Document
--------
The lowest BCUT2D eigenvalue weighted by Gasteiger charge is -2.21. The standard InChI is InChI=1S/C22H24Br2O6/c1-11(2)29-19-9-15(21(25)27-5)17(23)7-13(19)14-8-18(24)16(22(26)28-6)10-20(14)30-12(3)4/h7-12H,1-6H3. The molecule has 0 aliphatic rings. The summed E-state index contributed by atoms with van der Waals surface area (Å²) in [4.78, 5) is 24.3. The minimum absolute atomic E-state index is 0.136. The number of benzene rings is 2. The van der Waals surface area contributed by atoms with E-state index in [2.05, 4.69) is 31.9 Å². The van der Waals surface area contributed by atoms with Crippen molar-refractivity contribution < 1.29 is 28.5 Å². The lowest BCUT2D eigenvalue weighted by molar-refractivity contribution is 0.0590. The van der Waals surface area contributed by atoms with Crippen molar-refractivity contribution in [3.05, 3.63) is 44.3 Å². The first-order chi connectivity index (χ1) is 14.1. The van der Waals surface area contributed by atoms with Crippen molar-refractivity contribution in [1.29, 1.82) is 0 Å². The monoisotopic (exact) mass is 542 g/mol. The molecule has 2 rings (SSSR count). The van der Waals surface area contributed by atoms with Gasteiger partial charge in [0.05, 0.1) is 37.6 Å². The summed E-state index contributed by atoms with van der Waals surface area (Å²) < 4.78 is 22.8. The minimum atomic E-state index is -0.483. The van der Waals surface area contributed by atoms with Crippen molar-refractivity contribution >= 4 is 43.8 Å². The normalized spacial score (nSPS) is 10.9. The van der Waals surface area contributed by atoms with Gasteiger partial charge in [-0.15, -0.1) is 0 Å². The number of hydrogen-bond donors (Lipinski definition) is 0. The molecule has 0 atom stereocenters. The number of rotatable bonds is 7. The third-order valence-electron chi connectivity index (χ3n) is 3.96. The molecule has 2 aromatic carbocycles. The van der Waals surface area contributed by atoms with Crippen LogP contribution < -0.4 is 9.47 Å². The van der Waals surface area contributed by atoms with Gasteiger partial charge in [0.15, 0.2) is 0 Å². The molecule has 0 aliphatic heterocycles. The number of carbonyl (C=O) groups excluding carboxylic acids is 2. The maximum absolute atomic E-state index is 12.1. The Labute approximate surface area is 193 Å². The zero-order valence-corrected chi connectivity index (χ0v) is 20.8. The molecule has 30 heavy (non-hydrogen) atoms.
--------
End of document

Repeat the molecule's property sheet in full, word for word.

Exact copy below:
The lowest BCUT2D eigenvalue weighted by Gasteiger charge is -2.21. The standard InChI is InChI=1S/C22H24Br2O6/c1-11(2)29-19-9-15(21(25)27-5)17(23)7-13(19)14-8-18(24)16(22(26)28-6)10-20(14)30-12(3)4/h7-12H,1-6H3. The molecule has 0 aliphatic rings. The summed E-state index contributed by atoms with van der Waals surface area (Å²) in [4.78, 5) is 24.3. The minimum absolute atomic E-state index is 0.136. The number of benzene rings is 2. The van der Waals surface area contributed by atoms with E-state index in [2.05, 4.69) is 31.9 Å². The van der Waals surface area contributed by atoms with Crippen molar-refractivity contribution < 1.29 is 28.5 Å². The lowest BCUT2D eigenvalue weighted by molar-refractivity contribution is 0.0590. The van der Waals surface area contributed by atoms with Crippen molar-refractivity contribution in [3.05, 3.63) is 44.3 Å². The first-order chi connectivity index (χ1) is 14.1. The van der Waals surface area contributed by atoms with Crippen molar-refractivity contribution in [1.29, 1.82) is 0 Å². The monoisotopic (exact) mass is 542 g/mol. The molecule has 2 rings (SSSR count). The van der Waals surface area contributed by atoms with Gasteiger partial charge in [0.05, 0.1) is 37.6 Å². The summed E-state index contributed by atoms with van der Waals surface area (Å²) < 4.78 is 22.8. The minimum atomic E-state index is -0.483. The van der Waals surface area contributed by atoms with Crippen molar-refractivity contribution >= 4 is 43.8 Å². The normalized spacial score (nSPS) is 10.9. The van der Waals surface area contributed by atoms with Gasteiger partial charge in [-0.15, -0.1) is 0 Å². The number of hydrogen-bond donors (Lipinski definition) is 0. The molecule has 0 atom stereocenters. The number of rotatable bonds is 7. The third-order valence-electron chi connectivity index (χ3n) is 3.96. The molecule has 2 aromatic carbocycles. The van der Waals surface area contributed by atoms with Crippen LogP contribution < -0.4 is 9.47 Å². The van der Waals surface area contributed by atoms with Gasteiger partial charge in [0.15, 0.2) is 0 Å². The molecule has 0 aliphatic heterocycles. The number of carbonyl (C=O) groups excluding carboxylic acids is 2. The maximum absolute atomic E-state index is 12.1. The Labute approximate surface area is 193 Å². The zero-order valence-corrected chi connectivity index (χ0v) is 20.8. The molecule has 30 heavy (non-hydrogen) atoms.